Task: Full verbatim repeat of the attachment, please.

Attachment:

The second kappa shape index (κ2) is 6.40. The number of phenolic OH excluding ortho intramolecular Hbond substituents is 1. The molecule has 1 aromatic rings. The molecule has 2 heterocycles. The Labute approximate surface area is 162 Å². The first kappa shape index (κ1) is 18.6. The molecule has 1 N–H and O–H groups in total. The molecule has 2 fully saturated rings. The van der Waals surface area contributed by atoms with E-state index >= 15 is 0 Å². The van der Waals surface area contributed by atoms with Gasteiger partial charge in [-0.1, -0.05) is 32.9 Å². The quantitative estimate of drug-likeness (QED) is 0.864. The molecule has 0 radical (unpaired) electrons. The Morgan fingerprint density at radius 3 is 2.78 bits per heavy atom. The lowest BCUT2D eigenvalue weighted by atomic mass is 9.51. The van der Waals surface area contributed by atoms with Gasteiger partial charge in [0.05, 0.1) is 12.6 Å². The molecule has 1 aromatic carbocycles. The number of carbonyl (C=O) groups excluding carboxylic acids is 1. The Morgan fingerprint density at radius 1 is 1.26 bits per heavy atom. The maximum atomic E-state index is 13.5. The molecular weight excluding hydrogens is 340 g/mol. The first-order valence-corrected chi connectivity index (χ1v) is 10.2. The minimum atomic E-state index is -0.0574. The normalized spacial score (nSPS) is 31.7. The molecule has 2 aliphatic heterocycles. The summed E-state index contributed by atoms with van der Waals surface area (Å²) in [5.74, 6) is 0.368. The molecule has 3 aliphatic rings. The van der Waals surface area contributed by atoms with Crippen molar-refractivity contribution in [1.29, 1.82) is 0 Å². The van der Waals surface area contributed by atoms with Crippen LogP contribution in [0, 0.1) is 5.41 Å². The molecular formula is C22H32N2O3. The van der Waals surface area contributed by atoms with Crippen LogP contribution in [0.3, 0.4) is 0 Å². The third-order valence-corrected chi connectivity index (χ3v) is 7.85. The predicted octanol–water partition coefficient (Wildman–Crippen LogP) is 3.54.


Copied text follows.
The second kappa shape index (κ2) is 6.40. The number of phenolic OH excluding ortho intramolecular Hbond substituents is 1. The molecule has 1 aromatic rings. The molecule has 2 heterocycles. The Labute approximate surface area is 162 Å². The first kappa shape index (κ1) is 18.6. The molecule has 1 N–H and O–H groups in total. The molecule has 2 fully saturated rings. The van der Waals surface area contributed by atoms with E-state index >= 15 is 0 Å². The van der Waals surface area contributed by atoms with Gasteiger partial charge in [-0.1, -0.05) is 32.9 Å². The quantitative estimate of drug-likeness (QED) is 0.864. The molecule has 0 radical (unpaired) electrons. The Morgan fingerprint density at radius 3 is 2.78 bits per heavy atom. The lowest BCUT2D eigenvalue weighted by atomic mass is 9.51. The van der Waals surface area contributed by atoms with Gasteiger partial charge in [0.05, 0.1) is 12.6 Å². The molecule has 1 aromatic carbocycles. The number of carbonyl (C=O) groups excluding carboxylic acids is 1. The Morgan fingerprint density at radius 1 is 1.26 bits per heavy atom. The maximum atomic E-state index is 13.5. The molecular weight excluding hydrogens is 340 g/mol. The first-order valence-corrected chi connectivity index (χ1v) is 10.2. The minimum atomic E-state index is -0.0574. The normalized spacial score (nSPS) is 31.7. The molecule has 2 aliphatic heterocycles. The summed E-state index contributed by atoms with van der Waals surface area (Å²) in [5.74, 6) is 0.368. The molecule has 3 aliphatic rings. The van der Waals surface area contributed by atoms with Crippen molar-refractivity contribution in [1.29, 1.82) is 0 Å². The van der Waals surface area contributed by atoms with Crippen LogP contribution in [0, 0.1) is 5.41 Å². The molecular formula is C22H32N2O3. The van der Waals surface area contributed by atoms with Crippen LogP contribution in [0.3, 0.4) is 0 Å². The third-order valence-corrected chi connectivity index (χ3v) is 7.85. The predicted octanol–water partition coefficient (Wildman–Crippen LogP) is 3.54.